Florida, Kansas Editors’ Musical Partnership

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By: Shawn Moynihan

Patrick Rice, editor of the Northwest Florida Daily News, has a career ambition separate from his day job: rock star. Rice, the Daily News’ editor since 2004, and his musical partner, Wichita (Kan.) Eagle Food Editor Joe Stumpe, have been singin’ and playin’ together since the days when Pat Benatar was winning Grammys and bandannas were still in fashion.

Although the two journalists live and work many miles apart, each year they still get together to play live. Typically it’s Rice who makes the trip to Stumpe’s neck of the woods, as he will this year: The two hope to get some warm-up club dates in before appearing together onstage at the annual Riverfest held on the Arkansas River, scheduled from May 9-17.

Rice, who admits to being shy about performing in front of an audience even after years of doing it, tells E&P his newsroom staff “would be surprised to know that I play.” But once a year, he adds, “There’s something about leaving town, going to another city, and walking into a bar that makes you really want to do it.”

Stumpe, 47, and Rice, 50, met in 1984 while fledgling reporters at the Texarkana (Texas) Gazette, where Rice covered county government and Stumpe worked the police and City Hall beats. After discovering their mutual love of music, the two soon began jamming in Stumpe’s living room beneath a wall-sized mural of Bruce Springsteen’s Born to Run album cover in the Palmer House, a large Victorian-style home owned by the Huffman family (the Gazette’s owners) and rented out on the cheap to reporters. “Stumpe is definitely the better musician of the two of us,” says Rice.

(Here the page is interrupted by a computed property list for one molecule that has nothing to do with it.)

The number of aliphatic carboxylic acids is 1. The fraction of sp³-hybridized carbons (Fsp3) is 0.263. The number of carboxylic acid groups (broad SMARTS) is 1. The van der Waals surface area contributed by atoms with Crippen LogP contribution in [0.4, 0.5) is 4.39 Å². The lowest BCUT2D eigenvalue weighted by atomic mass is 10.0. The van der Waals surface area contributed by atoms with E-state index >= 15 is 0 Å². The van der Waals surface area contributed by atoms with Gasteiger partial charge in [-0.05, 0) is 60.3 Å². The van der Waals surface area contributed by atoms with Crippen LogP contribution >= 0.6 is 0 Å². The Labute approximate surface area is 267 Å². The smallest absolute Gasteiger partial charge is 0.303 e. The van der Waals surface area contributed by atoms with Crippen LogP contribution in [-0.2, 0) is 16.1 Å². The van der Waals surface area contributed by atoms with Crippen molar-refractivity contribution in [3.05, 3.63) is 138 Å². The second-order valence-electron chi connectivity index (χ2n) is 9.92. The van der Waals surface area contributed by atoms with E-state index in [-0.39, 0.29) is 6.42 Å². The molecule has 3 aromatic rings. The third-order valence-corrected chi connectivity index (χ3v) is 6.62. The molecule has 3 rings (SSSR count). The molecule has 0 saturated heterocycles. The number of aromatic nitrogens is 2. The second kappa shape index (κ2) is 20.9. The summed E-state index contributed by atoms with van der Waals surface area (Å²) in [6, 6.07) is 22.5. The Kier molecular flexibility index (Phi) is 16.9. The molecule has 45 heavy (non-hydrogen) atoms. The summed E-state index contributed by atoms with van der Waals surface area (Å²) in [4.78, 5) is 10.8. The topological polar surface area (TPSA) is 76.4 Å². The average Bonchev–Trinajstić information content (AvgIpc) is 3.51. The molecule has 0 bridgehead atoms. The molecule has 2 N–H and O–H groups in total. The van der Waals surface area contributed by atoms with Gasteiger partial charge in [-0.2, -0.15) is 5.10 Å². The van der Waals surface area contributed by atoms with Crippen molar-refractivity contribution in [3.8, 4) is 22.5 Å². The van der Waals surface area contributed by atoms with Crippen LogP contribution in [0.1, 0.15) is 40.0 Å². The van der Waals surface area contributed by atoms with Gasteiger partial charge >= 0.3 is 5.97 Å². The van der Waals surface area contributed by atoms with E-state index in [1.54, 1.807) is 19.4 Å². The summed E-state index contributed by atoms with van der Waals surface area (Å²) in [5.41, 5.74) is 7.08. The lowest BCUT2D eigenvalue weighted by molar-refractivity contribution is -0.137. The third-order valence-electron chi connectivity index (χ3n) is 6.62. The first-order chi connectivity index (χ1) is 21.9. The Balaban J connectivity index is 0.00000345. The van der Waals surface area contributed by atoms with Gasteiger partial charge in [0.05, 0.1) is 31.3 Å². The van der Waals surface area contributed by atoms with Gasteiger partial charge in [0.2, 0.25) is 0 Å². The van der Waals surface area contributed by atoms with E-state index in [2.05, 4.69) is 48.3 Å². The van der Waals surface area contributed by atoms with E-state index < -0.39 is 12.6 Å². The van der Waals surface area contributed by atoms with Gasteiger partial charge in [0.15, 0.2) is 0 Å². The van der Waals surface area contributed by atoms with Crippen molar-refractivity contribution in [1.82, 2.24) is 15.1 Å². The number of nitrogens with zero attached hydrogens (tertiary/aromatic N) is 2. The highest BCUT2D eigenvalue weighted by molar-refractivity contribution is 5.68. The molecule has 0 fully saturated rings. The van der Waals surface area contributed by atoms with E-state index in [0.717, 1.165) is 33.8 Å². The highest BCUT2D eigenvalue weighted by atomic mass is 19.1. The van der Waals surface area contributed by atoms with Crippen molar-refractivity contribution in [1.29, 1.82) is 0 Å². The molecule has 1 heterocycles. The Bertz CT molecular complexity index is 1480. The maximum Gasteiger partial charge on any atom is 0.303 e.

After a few gigs for newsroom colleagues ? during which some alcohol was usually involved, Rice says ? the duo honed their act playing the usual series of endless dives and honky-tonks. They built a repertoire of covers spanning the likes of the Violent Femmes, The Who, Elvis Costello, and Springsteen, among others.

Rice left Texarkana in 1986, and has since put in 11 years with Gannett and was managing editor at the East Valley Tribune in Arizona before landing in Florida. Stumpe joined the Tulsa (Okla.) Tribune in 1987, and went to work for the former Arkansas Democrat in Little Rock in 1990. He has been in Wichita since 1999, where he plays three to four nights a week in local bars both solo and with his band, Fly By Night.

But the two still make it a point to get out and do their annual gigs. They both play guitar and switch off on lead vocals; Stumpe will handle some of the more country-influenced numbers, like Johnny Cash’s “Folsom Prison Blues” and Tom Petty’s “Last Dance With Mary Jane,” while Rice takes the lead on songs like The Boss’ “Tenth Avenue Freeze Out” and the Femmes’ “Blister in the Sun.”

The shows, which Rice says are often performed to twentysomething audiences in “mostly dives, not pretty places,” are well worth it, he adds: “Every time we do it, I get so nervous ahead of time, but afterward I always feel like it’s the best fun I’ve had in a year.”

And even after nearly 30 years of playing cover tunes for well-lubricated patrons, Rice sees no end in sight. After all, he adds, “We like playing together, and Stumpe can’t sing high harmony.”

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